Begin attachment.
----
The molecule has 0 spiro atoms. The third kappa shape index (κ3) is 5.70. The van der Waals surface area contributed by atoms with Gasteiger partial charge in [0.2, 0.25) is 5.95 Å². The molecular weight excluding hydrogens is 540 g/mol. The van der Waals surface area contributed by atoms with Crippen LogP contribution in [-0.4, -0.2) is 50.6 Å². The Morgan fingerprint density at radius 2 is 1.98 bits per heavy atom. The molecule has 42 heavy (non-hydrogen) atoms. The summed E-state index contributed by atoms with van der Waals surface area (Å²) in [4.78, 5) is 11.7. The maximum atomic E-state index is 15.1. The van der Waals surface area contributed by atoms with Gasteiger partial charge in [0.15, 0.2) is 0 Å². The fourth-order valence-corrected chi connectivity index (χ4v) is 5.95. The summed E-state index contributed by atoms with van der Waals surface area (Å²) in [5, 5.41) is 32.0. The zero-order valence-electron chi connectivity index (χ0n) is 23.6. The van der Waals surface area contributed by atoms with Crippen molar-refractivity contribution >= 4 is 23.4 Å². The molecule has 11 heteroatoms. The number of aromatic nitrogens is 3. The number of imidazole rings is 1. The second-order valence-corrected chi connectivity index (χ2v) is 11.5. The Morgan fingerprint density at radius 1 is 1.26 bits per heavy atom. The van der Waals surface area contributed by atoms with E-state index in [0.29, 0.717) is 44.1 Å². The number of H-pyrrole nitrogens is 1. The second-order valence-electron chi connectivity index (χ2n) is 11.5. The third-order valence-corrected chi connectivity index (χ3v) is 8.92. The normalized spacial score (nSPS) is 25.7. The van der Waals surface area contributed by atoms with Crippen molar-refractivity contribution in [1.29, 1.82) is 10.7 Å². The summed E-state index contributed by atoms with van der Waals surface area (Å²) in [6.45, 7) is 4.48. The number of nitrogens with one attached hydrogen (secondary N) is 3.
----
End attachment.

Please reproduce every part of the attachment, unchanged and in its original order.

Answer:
The molecule has 0 spiro atoms. The third kappa shape index (κ3) is 5.70. The van der Waals surface area contributed by atoms with Gasteiger partial charge in [0.2, 0.25) is 5.95 Å². The molecular weight excluding hydrogens is 540 g/mol. The van der Waals surface area contributed by atoms with Crippen LogP contribution in [-0.4, -0.2) is 50.6 Å². The Morgan fingerprint density at radius 2 is 1.98 bits per heavy atom. The molecule has 42 heavy (non-hydrogen) atoms. The summed E-state index contributed by atoms with van der Waals surface area (Å²) in [4.78, 5) is 11.7. The maximum atomic E-state index is 15.1. The van der Waals surface area contributed by atoms with Gasteiger partial charge in [0.15, 0.2) is 0 Å². The fourth-order valence-corrected chi connectivity index (χ4v) is 5.95. The summed E-state index contributed by atoms with van der Waals surface area (Å²) in [5, 5.41) is 32.0. The zero-order valence-electron chi connectivity index (χ0n) is 23.6. The van der Waals surface area contributed by atoms with Crippen molar-refractivity contribution >= 4 is 23.4 Å². The molecule has 11 heteroatoms. The number of aromatic nitrogens is 3. The number of imidazole rings is 1. The second-order valence-corrected chi connectivity index (χ2v) is 11.5. The Morgan fingerprint density at radius 1 is 1.26 bits per heavy atom. The van der Waals surface area contributed by atoms with E-state index in [0.29, 0.717) is 44.1 Å². The number of H-pyrrole nitrogens is 1. The second-order valence-electron chi connectivity index (χ2n) is 11.5. The third-order valence-corrected chi connectivity index (χ3v) is 8.92. The normalized spacial score (nSPS) is 25.7. The van der Waals surface area contributed by atoms with Crippen molar-refractivity contribution in [1.29, 1.82) is 10.7 Å². The summed E-state index contributed by atoms with van der Waals surface area (Å²) in [6.45, 7) is 4.48. The number of nitrogens with one attached hydrogen (secondary N) is 3.